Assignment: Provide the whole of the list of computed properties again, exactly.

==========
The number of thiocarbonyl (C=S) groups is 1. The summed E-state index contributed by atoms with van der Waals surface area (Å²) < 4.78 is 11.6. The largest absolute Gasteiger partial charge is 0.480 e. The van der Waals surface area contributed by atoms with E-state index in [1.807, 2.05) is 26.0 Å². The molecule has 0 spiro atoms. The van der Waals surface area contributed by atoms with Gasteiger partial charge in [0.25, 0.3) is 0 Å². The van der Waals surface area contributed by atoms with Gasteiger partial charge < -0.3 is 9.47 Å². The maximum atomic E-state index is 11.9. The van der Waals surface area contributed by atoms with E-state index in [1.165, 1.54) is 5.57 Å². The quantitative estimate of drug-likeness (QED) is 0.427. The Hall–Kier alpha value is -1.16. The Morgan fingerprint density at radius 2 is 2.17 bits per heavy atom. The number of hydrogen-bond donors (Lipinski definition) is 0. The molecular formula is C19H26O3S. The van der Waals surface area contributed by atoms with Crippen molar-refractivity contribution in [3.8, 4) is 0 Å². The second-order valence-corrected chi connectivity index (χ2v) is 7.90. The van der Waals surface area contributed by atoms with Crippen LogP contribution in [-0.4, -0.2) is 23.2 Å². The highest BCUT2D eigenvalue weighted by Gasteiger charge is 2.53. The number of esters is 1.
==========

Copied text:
The number of thiocarbonyl (C=S) groups is 1. The summed E-state index contributed by atoms with van der Waals surface area (Å²) < 4.78 is 11.6. The largest absolute Gasteiger partial charge is 0.480 e. The van der Waals surface area contributed by atoms with E-state index in [1.807, 2.05) is 26.0 Å². The molecule has 0 spiro atoms. The van der Waals surface area contributed by atoms with Gasteiger partial charge in [0.25, 0.3) is 0 Å². The van der Waals surface area contributed by atoms with Gasteiger partial charge < -0.3 is 9.47 Å². The maximum atomic E-state index is 11.9. The van der Waals surface area contributed by atoms with E-state index in [1.165, 1.54) is 5.57 Å². The quantitative estimate of drug-likeness (QED) is 0.427. The Hall–Kier alpha value is -1.16. The Morgan fingerprint density at radius 2 is 2.17 bits per heavy atom. The number of hydrogen-bond donors (Lipinski definition) is 0. The molecular formula is C19H26O3S. The van der Waals surface area contributed by atoms with Crippen molar-refractivity contribution in [3.8, 4) is 0 Å². The second-order valence-corrected chi connectivity index (χ2v) is 7.90. The van der Waals surface area contributed by atoms with Crippen LogP contribution in [-0.4, -0.2) is 23.2 Å². The highest BCUT2D eigenvalue weighted by Gasteiger charge is 2.53. The number of esters is 1.